And then, two years later, an earthquake that neglected to offer a foreshock as a warning flattened the Chinese city of Tangshan, killing 250,000. The work of Mao’s minions there had gone for naught. The California studies, predictably enough in hindsight, didn’t yield much either. Using patterns of earthquakes to predict when and where the Next Big One might strike, the U.S. Geological Survey’s estimates were off—not just by years but decades. “We learned an awful lot about California’s geology but not much about predicting earthquakes,” says Peter Olson, professor of Earth and planetary sciences at the Krieger School.
Even though Haicheng offered hope for researchers during the 1970s and 1980s, the faith of seismologists in making predictions is much more shaky these days. They can say with some degree of probability where earthquakes will strike and how strong they might be. But matching the coordinates of time and place is still impossible. “For insurance purposes, we can statistically predict them, but not with any certainty regarding time,” says Olson. Science still lacks the basic understanding of how the Earth’s crust churns and maneuvers. “With plate tectonics, we understand the geometry but not the dynamics,” says Olson. “We don’t understand the pressures and forces and how they play into seismic activity. We need to learn about the physical properties of the Earth’s crust 100 kilometers deep, and we’re not there yet.”
About the animals-know-first theory that the Chinese used as part of their prediction method—there is some evidence for it. One recent study says that the common toad could serve as the earthquake’s canary in a coal mine. Somehow, though, it’s hard to imagine that scientists would call for the evacuation of thousands of people because of some jumpy amphibians.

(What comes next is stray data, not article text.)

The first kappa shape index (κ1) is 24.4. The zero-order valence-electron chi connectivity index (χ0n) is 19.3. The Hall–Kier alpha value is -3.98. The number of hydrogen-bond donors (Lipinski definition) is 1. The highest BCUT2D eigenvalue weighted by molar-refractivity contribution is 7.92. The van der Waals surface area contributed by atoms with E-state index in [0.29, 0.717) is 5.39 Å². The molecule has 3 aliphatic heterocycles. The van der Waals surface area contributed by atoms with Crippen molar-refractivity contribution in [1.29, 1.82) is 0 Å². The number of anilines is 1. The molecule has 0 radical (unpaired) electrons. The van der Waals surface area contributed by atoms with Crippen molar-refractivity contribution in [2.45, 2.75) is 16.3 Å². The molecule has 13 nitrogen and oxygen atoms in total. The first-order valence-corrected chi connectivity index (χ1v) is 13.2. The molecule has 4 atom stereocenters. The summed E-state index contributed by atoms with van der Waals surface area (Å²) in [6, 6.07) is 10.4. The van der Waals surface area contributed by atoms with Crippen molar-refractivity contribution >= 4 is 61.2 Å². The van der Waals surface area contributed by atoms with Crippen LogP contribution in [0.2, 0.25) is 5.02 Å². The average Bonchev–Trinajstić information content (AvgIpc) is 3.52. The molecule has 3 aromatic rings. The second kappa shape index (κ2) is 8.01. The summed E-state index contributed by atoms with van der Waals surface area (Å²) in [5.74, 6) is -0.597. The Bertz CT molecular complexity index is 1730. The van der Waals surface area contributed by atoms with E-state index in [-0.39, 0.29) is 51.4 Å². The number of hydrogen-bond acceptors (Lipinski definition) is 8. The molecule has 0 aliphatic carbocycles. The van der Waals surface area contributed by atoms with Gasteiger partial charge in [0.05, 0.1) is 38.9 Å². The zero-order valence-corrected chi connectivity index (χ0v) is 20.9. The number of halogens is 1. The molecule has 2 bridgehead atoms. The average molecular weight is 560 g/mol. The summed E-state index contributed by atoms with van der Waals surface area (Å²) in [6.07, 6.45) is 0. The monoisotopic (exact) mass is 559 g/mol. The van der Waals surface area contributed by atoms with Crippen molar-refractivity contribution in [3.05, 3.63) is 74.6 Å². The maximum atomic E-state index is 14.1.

How many people on the planet is too many?
In 1798, an Anglican clergyman and scholar named Thomas Robert Malthus published An Essay on the Principle of Population, a dim prediction of population growth. The world’s skein of humanity was approaching 1 billion then, and educated people were starting to wonder how many needy, greedy humans Earth could hold before food and other resources ran out—what demographers and public health scientists now term carrying capacity. Malthus’ formulation was dour: The world’s food supply grows mathematically, or by addition, while human populations boom with the fecundity of geometry, by multiplication. In the absence of famine and disease, a booming population would exceed the world’s capacity to provide.
Since then, the world has added 6 billion people, with the prospect of 2 billion more by 2050. For most of the past century, Malthus has been derided as the Grim Reaper of demography, an exemplar of cynicism and limited thinking. Humanity, after all, has overrun its big blue marble of a planet, and yet, notable numbers of people live in the lap of luxury, free from worries about food and, largely, premature death from diseases. Human ingenuity has circumvented Malthus.
Or has it? One billion people, one-seventh of the global count, don’t get enough to eat each day. “If you think 1 billion underfed people is OK, then I guess we can support the number of people we have now,” says Robert Lawrence, a professor at the Bloomberg School of Public Health’s Center for a Livable Future. “But if the term carrying capacity truly means feeding all the world’s people, then we’re not there at all.”
Such observations throw a monkey wrench into attempts to calculate a reasonable estimate of how many people Earth can hold. Complicating matters further is that another 1 billion people worldwide are overweight or obese, with many of them living in areas where agriculture supports a huge herd of livestock—hardly the most efficient users of food, Lawrence adds. If the Western diet were different, could the Earth take care of those who don’t get enough to eat, and maybe more of those to come? Trends are running counter to that thinking. Much of the rest of the developing world, including China and India, is beginning to mimic our eating habits, seeking out more meat and dairy foods. Lawrence estimates that if everyone ate like we do, the world could support about 4 billion people—that’s 3 billion people ago.